Hi, friends and readers:
I’m pleased to announce release of my fiction anthology, Troubling Tales from Florida. The book includes six short stories and a novella, Man-O-War Cay. Some are stories I wrote a few years ago, while others were penned more recently. They all share a common thread: disturbed characters who aren’t too kind to the people they encounter. And all the stories take place in Florida, in whole or in part.
Hey, I’m a native Floridian, and this is where most of my fiction takes place.
This book is about 60,000 words, the equivalent of a full-length novel, and each story is unique. Here’s a sample:
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The Drape Man.
Copyright Jere’ M. Fishback, 2013.
The drape man still grips my hair. With his free hand he reaches into a pocket; he produces a folding knife he opens by pulling on the blade’s edge with his teeth. He holds the weapon—five inches of stainless steel and sharp-looking—before the tip of my nose. I keep glancing back and forth between the blade and the kitchen floor. His liquor breath and body odor stink worse than ever.
He whispers, “We’ll both go to the door, Justin. You will send this person away, whoever it is. Understand?”
I bob my chin.
He lowers the knife; he presses the flat of the blade to my crotch. He says, “I swear to God, if you try any shit I’ll slice off your dick and make you eat it. Is that clear?”
I shiver. Then I bob my chin some more.
He holds my forearm while we walk to the foyer. He stands by the part of the door with hinges. Then he whispers into my ear, “Open it a crack.” When he nudges his knife tip against my ribcage, he applies the slightest pressure, and I flinch.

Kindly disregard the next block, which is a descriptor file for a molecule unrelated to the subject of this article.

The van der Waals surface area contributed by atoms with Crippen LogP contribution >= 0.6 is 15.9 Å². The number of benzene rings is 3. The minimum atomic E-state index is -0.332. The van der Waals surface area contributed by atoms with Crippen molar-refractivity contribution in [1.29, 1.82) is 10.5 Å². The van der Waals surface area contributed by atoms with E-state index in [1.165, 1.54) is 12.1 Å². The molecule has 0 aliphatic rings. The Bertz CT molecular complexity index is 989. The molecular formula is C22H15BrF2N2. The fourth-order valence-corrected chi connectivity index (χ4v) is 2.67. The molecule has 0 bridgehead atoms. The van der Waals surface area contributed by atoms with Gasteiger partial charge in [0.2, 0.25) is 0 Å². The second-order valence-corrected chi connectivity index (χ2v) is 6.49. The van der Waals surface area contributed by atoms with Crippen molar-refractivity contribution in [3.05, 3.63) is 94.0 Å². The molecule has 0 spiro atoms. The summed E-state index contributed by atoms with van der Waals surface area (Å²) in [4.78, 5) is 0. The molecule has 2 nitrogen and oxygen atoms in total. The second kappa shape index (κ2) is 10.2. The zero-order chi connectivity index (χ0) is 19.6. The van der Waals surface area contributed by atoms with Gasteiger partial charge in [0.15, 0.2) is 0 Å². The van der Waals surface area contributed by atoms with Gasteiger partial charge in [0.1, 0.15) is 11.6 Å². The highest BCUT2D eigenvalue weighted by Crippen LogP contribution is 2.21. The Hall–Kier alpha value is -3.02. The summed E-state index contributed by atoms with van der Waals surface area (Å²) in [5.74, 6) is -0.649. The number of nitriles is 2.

Bryce stands on my doorstep. His bicycle lies upon the grass behind him. The chrome on the bike reflects moonlight. He wears slip-on sneakers, board shorts, and a t-shirt with the sleeves hacked off. He says, “What took you so long? I must’ve rung six times.”
I can’t look Bryce in the eye. I say, “I was in the bathroom.”
“I tried calling your cell phone; you didn’t answer.”
I explain how I left it at school.
Bryce jerks his chin toward the driveway. “Whose truck?”
“Some guy measuring for drapes.”
“At nine o’clock?”
I shrug while I study my bare feet.
“What happened to your face?”
He points to his own cheek. Then he says, “There’s a blotch right here.”
I touch the sore spot on my face. Then I shrug and lower my gaze again. “I fell in the shower,” I say.
When I look at Bryce, his forehead is creased. His eyes are narrowed and he searches my face. “Aren’t you going to invite me in? A martial-arts flick starts at nine-thirty.”
He takes a step forward, but I narrow the door opening; I leave just a small gap. I say, “I’m not feeling good; I’ll go to bed in just a minute, right after the drape man leaves.”
“So early? It’s Friday night.”
I shrug again. I can’t hold Bryce’s gaze.
“You should leave,” I say.
He takes a deep breath. Then he puffs out his lips and tilts his head to one side. He stands with his hands at his waist, frowning, for maybe five seconds. Then he says, “All right. I’ll see you tomorrow, I guess.” He walks to his bike and rights it. He climbs onto the seat, and then he pedals away in the moonlight.
The drape man whispers, “Is he gone?”
“Close the door and lock it.”
I do as I’m told. After the drape man closes his knife, he grabs my hair again. He takes me first to the kitchen, where he seizes his drink, and then to my parents’ bedroom. I tremble anew because I know what’s coming: he will hurt me and he won’t care when he does. I am nothing but flesh, raw meat to the drape man.
* * * *
Here’s a buy link if you have an interest in Troubling Tales from Florida: